The premium cable network has ordered 10 episodes of the project, a sweeping fictional epic of the millionaire titans of New York City in the 1880s from the Downton Abbey team of Fellowes, producer Gareth Neame and director Michael Engler.
This marks the latest turn in The Gilded Age’s road to the screen. NBC originally tapped Fellowes to create and executive produce The Gilded Age in 2012 through Universal Television. But with Downton, produced by NBCUniversal-owned Carnival Films, being a big global hit and Fellowes writing every episode of the intricate period drama, Gilded Age was put on the back burner until Downton wrapped in 2015. Fellowes then had pause his work on the show to write the upcoming Downton Abbey movie.
NBC greenlighted The Gilded Age to series in January 2018. When the scripts started come in, I hear the project started shaping up as an ambitious, big and expensive period drama that is hard to pull off on broadcast TV without compromising the creator’s vision.
Universal TV took the series out and HBO landed it in a competitive situation. It marks one of the first major programming buys for the premium cable network under WarnerMedia Entertainment Bob Greenblatt who was The Gilded Age‘s biggest champion at NBC for the past seven years.
“Given the opulent scope and scale of this richly textured character drama, HBO is the perfect home for ‘The Gilded Age,’” said Casey Bloys, president, HBO Programming. “We’re all huge fans of Julian and I know I speak for Bob Greenblatt — who was involved in the development of this series while at Universal Television — when I say we’re thrilled to bring his undeniable genius to our viewers.”
The Gilded Age, a co-production between HBO and Universal TV, is executive produced by creator/writer Fellowes, Neame and director Engler.
“As with all of our studio projects, our goal is to find them the home that is the best fit for the series. We love the ambition and scope of The Gilded Age, and after a highly competitive bidding process, ultimately came to the conclusion that HBO is the perfect network for this epic story,” said Paul Telegdy and George Cheeks, Co-Chairmen, NBC Entertainment. “We can’t wait to partner with them to bring Julian’s majestic drama to audiences all over the globe.”
The American Gilded Age in 1885 was a period of immense economic change, of huge fortunes made and lost, and the rise of disparity between old money and new money, which is being reflected again today. Against this backdrop comes young Marian Brook, the orphaned daughter of a Southern general, who moves into the home of her rigidly conventional aunts in New York City. Accompanied by the mysterious Peggy Scott, an African-American woman masquerading as her maid, Marian gets caught up in the dazzling lives of her stupendously rich neighbors, led by a ruthless railroad tycoon and his ambitious wife struggling for acceptance by the Astor and Vanderbilt set. Will Marian follow the established rules of society, or forge her own path in this exciting new world that is on the brink of transformation into the modern age?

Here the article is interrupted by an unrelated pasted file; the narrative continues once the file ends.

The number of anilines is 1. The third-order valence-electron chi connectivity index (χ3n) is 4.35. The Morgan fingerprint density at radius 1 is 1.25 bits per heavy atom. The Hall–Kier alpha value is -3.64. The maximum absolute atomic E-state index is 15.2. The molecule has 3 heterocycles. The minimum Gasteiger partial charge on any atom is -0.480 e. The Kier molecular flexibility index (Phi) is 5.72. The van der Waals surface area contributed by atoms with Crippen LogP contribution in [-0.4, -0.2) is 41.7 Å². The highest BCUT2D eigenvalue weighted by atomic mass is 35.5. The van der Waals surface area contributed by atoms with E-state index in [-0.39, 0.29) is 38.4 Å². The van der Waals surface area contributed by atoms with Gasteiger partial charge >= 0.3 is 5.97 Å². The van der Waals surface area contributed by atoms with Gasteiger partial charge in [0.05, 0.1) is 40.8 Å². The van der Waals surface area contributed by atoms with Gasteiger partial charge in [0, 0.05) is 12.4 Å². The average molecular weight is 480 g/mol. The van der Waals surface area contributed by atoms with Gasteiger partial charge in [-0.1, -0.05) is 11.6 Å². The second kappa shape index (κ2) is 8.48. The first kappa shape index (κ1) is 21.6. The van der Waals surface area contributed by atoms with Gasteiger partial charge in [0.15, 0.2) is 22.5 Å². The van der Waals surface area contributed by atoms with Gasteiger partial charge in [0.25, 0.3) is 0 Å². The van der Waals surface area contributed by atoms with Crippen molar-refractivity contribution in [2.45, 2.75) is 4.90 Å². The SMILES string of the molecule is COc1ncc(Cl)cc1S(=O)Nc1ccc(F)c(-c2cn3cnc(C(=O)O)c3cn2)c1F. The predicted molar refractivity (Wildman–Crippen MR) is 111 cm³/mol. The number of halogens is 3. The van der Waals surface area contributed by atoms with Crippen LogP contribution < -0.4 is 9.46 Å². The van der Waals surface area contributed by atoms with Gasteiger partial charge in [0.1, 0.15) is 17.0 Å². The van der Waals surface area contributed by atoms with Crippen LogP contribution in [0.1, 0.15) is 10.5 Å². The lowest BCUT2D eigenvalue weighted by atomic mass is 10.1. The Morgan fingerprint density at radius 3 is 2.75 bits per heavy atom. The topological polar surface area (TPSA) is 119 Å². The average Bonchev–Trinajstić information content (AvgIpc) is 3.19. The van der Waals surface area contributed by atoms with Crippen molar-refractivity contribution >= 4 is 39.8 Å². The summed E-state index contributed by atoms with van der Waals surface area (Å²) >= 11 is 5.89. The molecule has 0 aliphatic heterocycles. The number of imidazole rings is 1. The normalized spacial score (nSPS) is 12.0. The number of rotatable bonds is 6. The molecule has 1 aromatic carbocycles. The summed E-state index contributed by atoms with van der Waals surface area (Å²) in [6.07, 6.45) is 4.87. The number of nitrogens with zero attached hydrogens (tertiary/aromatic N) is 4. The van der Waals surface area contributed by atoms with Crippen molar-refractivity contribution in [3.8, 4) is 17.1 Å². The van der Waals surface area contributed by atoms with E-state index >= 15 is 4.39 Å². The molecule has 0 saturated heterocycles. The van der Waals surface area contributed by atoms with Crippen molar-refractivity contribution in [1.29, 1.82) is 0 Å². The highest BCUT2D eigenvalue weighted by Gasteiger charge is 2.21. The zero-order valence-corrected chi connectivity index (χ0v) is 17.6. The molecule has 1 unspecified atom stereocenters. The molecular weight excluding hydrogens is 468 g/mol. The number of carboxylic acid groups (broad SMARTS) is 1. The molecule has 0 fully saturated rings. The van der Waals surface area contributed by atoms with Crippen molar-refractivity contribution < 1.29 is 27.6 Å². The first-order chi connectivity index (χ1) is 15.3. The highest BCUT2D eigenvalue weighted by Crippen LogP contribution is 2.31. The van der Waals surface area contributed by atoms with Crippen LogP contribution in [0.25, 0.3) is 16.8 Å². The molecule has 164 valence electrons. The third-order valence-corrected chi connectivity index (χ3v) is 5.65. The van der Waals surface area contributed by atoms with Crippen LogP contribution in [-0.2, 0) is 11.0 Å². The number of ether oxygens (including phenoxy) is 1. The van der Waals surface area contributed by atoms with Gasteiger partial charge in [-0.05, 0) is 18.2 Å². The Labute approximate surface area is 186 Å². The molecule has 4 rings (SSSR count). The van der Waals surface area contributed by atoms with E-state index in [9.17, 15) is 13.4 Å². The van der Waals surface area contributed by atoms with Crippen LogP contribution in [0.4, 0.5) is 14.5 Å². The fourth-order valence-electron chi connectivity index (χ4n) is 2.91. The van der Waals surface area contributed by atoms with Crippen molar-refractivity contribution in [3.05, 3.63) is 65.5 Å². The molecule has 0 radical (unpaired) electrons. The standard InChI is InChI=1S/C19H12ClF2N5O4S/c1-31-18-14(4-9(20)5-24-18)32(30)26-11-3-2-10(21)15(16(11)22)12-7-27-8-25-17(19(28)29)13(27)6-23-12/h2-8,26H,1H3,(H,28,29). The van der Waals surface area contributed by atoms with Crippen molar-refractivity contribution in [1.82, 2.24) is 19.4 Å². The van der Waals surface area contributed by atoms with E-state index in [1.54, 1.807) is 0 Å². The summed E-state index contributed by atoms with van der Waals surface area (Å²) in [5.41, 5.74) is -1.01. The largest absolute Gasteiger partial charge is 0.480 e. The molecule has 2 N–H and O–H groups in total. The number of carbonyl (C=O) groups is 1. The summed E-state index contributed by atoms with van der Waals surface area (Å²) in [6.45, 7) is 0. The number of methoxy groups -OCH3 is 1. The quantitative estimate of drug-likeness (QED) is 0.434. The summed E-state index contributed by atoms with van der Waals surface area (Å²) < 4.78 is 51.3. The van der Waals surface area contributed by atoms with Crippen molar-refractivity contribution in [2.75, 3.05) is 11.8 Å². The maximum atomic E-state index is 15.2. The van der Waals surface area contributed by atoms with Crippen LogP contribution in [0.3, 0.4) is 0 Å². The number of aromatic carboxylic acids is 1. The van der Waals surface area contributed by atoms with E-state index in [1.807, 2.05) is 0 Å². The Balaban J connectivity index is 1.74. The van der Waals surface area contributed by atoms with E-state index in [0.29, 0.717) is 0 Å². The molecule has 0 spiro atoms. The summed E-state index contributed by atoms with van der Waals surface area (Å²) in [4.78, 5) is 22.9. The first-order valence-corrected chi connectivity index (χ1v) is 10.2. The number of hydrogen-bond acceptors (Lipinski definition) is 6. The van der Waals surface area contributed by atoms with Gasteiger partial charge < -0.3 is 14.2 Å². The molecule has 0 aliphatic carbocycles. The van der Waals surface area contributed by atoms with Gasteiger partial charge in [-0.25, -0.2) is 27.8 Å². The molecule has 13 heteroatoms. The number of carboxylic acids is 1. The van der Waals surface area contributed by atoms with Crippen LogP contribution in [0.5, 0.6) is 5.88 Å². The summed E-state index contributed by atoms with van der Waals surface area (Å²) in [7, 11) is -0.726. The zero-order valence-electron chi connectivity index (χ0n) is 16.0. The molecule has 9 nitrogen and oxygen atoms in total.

“I feel very privileged to be making “The Gilded Age” with HBO and Universal Television,” Fellowes said. “It has been a dream of mine for some time, as I am fascinated by this brutal and intensely glamorous period of America’s history. It will be about ambition, of course, and envy and hatred and, perhaps most of all, about love. I hope people will enjoy the series. I know I will enjoy making it.”
Added Neame, “I’m thrilled that HBO and Universal Television will be bringing “The Gilded Age” to life. This is a compelling part of the American story and has remarkable parallels with the world we live in as these people set many of the wheels in motion that drive us today.”
Fellowes and Neame executive produced the hugely popular Downton Abbey series, which aired for six season, with Engler directing multiple episodes, including the series finale.
The trio also reunited for the upcoming Downton Abbey film, which Fellowes wrote, he and Naeme produced and Engler directed.
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